Work is held in a vise or other attachment which is bolted to the slots of the table (Fig. 196). Wheel-shaped cutters placed on the arbor are made to revolve by means of the main spindle which is hollow, and on which is keyed the driving cone. The outer end of the arbor is supported by the adjustable over-arm. The cones are driven by a belt from similar cones overhead.

After work is secured on the machine and cutters are placed on the arbor, the table is adjusted by hand mechanism to bring the work in range of the cutters. The table may be raised or lowered by the elevating screw which controls the vertical-sliding knee, and it may be adjusted horizontally toward or from the body of the machine by moving the saddle which, in the plain machine, slides back and forth in but one horizontal direction on the knee. The table, the saddle and the knee are adjusted by means of the four cranks shown.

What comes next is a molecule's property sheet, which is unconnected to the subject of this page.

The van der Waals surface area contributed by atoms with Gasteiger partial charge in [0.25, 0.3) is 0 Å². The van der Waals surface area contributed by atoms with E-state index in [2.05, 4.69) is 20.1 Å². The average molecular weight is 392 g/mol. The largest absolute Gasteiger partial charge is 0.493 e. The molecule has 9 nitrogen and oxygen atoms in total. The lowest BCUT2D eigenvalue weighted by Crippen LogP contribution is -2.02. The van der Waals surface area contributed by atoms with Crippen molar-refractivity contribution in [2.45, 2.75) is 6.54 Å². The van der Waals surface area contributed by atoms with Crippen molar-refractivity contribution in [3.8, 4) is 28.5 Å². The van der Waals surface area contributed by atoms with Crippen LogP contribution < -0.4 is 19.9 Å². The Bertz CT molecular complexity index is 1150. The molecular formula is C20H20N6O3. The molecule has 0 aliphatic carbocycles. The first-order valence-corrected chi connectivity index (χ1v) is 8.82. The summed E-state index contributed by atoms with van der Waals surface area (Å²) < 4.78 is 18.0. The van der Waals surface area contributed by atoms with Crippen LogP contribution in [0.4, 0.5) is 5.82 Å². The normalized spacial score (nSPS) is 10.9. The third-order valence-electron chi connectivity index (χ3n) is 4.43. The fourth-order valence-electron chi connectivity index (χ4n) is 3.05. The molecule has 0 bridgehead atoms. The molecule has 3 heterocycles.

When the machine is in operation, with the work adjusted for cutting, the table is fed horizontally along the saddle in either direction perpendicular to the axis of the arbor, by means of the feed shaft and its mechanism. The reverse lever determines the direction of travel of the table, and the trip dogs are adjusted to stop the table within certain limits of travel as they come into contact with the trip plunger. The feed-trip lever is used to stop the feed instantly by hand. The whole feed mechanism is driven by a belt on the feed cones.

Some forms of cutters, which reach into grooves or slots in a piece of work, have their own shanks which fit into a socket or collet similar to a drill shank. This collet fits into the end of the spindle. When these cutters are used, neither the arbor nor the over-arm are used.